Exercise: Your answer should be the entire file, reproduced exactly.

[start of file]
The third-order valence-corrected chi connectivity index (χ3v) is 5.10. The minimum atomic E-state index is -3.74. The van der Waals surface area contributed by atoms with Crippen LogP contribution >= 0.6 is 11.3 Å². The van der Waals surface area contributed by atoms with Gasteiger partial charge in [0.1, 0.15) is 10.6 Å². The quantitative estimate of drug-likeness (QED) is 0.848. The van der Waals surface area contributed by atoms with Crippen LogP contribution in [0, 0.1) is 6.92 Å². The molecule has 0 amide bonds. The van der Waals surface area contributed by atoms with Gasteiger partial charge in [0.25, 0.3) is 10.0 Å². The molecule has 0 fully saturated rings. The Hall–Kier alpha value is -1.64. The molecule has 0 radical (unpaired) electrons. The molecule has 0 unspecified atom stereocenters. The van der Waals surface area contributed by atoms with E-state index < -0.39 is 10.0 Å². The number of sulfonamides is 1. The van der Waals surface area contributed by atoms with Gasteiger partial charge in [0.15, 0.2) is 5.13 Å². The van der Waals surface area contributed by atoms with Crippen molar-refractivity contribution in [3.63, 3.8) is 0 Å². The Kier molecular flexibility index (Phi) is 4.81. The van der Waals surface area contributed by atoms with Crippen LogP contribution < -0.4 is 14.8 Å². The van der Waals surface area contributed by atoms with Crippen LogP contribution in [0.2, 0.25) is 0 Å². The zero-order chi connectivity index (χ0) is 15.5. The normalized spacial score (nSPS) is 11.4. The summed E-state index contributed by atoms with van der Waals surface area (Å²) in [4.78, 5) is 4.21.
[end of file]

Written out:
The third-order valence-corrected chi connectivity index (χ3v) is 5.10. The minimum atomic E-state index is -3.74. The van der Waals surface area contributed by atoms with Crippen LogP contribution >= 0.6 is 11.3 Å². The van der Waals surface area contributed by atoms with Gasteiger partial charge in [0.1, 0.15) is 10.6 Å². The quantitative estimate of drug-likeness (QED) is 0.848. The van der Waals surface area contributed by atoms with Crippen LogP contribution in [0, 0.1) is 6.92 Å². The molecule has 0 amide bonds. The van der Waals surface area contributed by atoms with Gasteiger partial charge in [0.25, 0.3) is 10.0 Å². The molecule has 0 fully saturated rings. The Hall–Kier alpha value is -1.64. The molecule has 0 radical (unpaired) electrons. The molecule has 0 unspecified atom stereocenters. The van der Waals surface area contributed by atoms with E-state index < -0.39 is 10.0 Å². The number of sulfonamides is 1. The van der Waals surface area contributed by atoms with Gasteiger partial charge in [0.15, 0.2) is 5.13 Å². The van der Waals surface area contributed by atoms with Crippen molar-refractivity contribution in [3.63, 3.8) is 0 Å². The Kier molecular flexibility index (Phi) is 4.81. The van der Waals surface area contributed by atoms with Crippen LogP contribution < -0.4 is 14.8 Å². The van der Waals surface area contributed by atoms with Crippen LogP contribution in [0.2, 0.25) is 0 Å². The zero-order chi connectivity index (χ0) is 15.5. The normalized spacial score (nSPS) is 11.4. The summed E-state index contributed by atoms with van der Waals surface area (Å²) in [4.78, 5) is 4.21.